• Hallways and doorways should be wide enough to accommodate a walker or wheelchair.
  • The water heater should be set at 120 degrees to reduce the risk of scalding.
  • Solid color carpeting with dense pile will lower fall risks. Deep pile carpeting can be more difficult to walk on, and patterned carpeting may cause optical illusions for those who have difficulty with depth perception.
  • To lower fall risks with hardwood floors, avoid wax or high gloss polishes or throw rugs.
  • Avoid room entrances with raised door thresholds.
  • Smoke alarms and carbon monoxide detectors should be present near all sleeping areas.
  • Check that kitchen cabinets and countertops are a comfortable height, and that there is space to roll a wheelchair under a counter, if needed.
  • A side-by-side refrigerator/freezer will be easier to use than a top-bottom model.
  • Electric or gas stoves should not be positioned under a window because the presence of curtains will increase the risk of fire.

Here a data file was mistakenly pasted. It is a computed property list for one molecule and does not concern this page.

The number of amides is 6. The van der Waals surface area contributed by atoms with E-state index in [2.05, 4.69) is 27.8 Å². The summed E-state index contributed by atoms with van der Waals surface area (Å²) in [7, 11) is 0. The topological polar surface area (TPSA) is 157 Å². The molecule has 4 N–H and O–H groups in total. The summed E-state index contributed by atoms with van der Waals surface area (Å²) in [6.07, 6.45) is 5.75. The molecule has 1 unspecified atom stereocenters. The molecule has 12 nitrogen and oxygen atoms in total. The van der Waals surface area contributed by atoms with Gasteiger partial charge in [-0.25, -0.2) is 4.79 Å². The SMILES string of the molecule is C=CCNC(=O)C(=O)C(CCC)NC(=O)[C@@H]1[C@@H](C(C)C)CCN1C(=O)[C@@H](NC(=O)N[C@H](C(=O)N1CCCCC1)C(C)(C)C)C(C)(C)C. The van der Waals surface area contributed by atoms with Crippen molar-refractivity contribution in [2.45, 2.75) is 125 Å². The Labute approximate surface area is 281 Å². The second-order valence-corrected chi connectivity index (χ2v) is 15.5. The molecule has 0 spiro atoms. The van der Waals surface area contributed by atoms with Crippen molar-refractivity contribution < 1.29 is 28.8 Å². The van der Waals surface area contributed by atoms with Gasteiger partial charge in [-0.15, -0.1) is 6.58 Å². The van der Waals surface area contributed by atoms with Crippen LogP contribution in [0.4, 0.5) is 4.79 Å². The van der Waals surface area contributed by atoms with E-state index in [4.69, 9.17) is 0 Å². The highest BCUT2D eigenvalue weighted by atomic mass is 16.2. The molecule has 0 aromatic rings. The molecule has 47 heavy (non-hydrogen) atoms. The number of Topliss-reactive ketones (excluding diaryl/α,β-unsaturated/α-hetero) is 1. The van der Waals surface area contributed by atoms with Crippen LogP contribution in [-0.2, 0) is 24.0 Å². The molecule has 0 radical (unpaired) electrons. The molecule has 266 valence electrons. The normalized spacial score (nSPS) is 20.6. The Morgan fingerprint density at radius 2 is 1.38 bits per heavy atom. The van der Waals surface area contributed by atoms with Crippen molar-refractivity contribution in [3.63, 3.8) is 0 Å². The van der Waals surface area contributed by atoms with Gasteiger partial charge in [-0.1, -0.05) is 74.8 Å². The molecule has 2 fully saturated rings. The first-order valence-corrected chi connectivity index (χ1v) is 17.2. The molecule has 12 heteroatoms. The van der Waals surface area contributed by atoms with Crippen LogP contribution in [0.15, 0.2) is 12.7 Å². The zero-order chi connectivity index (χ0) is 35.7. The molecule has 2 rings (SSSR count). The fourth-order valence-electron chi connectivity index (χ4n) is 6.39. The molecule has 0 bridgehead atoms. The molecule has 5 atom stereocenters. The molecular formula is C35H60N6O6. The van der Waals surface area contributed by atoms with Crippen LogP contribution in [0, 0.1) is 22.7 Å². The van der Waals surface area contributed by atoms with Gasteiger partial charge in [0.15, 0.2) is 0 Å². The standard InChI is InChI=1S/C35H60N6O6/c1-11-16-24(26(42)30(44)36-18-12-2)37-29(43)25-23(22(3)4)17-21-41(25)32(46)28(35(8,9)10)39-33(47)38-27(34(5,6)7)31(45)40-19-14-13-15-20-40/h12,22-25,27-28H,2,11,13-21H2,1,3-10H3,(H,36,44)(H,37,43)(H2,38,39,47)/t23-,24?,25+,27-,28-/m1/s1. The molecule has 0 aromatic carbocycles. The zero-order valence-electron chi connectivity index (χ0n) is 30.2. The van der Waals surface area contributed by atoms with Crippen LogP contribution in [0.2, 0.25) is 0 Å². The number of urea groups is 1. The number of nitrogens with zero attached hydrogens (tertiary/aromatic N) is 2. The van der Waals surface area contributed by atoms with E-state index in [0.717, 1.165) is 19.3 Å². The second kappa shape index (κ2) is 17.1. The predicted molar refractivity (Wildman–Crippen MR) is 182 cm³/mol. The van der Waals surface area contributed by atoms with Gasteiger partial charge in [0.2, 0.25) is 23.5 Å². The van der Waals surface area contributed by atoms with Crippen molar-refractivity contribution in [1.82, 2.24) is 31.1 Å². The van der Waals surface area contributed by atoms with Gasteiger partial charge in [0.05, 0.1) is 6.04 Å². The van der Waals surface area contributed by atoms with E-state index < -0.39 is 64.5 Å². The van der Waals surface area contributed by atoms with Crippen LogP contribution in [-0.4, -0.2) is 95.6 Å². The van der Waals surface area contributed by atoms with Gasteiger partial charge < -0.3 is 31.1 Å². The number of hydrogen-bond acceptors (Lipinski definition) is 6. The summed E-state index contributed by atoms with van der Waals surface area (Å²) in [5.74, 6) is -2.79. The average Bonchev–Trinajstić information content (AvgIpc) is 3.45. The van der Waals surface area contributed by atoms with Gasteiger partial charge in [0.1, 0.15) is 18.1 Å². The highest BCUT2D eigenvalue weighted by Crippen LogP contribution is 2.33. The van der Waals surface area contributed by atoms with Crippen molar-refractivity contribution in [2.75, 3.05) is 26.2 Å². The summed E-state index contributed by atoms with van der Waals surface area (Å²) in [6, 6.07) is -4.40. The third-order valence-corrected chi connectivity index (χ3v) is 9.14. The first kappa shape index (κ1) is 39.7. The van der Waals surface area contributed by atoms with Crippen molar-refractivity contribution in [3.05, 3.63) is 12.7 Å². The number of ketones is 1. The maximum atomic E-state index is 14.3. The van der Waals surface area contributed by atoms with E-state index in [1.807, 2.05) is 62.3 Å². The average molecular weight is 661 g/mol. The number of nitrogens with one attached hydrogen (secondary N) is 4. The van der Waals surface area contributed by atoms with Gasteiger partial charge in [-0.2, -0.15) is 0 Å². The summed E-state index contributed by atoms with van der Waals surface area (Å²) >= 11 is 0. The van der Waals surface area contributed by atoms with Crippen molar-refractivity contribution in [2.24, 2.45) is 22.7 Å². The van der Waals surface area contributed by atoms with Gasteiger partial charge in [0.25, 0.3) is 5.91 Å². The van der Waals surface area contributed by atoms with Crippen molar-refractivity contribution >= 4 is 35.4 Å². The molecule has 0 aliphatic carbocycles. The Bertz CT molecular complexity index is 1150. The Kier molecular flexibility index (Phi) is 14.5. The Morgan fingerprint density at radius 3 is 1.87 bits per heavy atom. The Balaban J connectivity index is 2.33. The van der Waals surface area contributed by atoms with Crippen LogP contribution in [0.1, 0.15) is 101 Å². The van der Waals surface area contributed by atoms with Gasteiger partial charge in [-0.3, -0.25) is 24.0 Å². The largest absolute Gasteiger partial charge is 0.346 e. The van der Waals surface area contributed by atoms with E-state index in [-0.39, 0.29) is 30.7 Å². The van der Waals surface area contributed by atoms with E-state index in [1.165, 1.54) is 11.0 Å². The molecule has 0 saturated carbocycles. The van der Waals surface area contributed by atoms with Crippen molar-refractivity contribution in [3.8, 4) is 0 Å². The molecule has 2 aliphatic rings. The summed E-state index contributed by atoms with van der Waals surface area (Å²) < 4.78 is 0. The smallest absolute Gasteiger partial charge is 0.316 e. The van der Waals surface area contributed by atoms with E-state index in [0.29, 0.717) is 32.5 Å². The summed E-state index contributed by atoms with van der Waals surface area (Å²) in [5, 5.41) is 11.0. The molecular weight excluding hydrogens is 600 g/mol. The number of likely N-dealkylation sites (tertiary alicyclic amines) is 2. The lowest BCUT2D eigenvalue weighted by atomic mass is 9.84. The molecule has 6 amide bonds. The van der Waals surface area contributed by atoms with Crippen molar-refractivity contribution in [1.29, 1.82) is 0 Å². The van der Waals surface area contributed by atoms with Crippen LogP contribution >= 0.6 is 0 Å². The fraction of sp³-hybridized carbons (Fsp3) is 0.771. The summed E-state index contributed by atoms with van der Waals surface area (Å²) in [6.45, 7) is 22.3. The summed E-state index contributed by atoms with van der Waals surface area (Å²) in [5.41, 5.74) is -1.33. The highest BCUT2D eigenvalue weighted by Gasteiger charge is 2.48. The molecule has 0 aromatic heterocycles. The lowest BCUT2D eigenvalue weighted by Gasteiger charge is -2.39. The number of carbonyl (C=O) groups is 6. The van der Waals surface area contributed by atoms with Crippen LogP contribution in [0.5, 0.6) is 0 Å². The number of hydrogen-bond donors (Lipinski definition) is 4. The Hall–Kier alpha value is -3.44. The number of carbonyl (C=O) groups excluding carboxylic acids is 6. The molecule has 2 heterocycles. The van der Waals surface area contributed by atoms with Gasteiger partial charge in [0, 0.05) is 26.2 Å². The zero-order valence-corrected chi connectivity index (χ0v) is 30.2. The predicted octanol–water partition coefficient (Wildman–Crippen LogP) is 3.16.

• Sinks should have a single-lever mixing faucet.
  • The touch pad of a microwave should be large and easy to read, and the device should be in a convenient location.
  • There should be one bathroom located on the main floor of the home, as well as near the bedroom (if the home is multi-level).
  • Grab bars should be present or can be installed near the toilet and tub/shower.
  • Check that the toilet is a comfortable height.
  • It is recommended that the tub/shower has a hand-held spray unit, and a built-in seat or space to utilize a shower chair (chairs are available which extend over the side of a tub if a stall shower is not present, however you will need a curtain instead of shower doors to minimize water escaping from the shower.)
  • A pedestal sink may be needed if a wheelchair or regular chair will be used in front of the sink.
  • The size of the bathroom should be adequate for wheelchair maneuverability
  • Avoid throw rugs and bathmats. The floor should be carpeted (low pile), or matte-finished, textured tile instead of a smooth, potentially slippery surface.
  • Towel racks and built-in soap dishes should be secure and not located where they might be used as a grab bar.
  • One Bedroom should be available on the main floor of the home.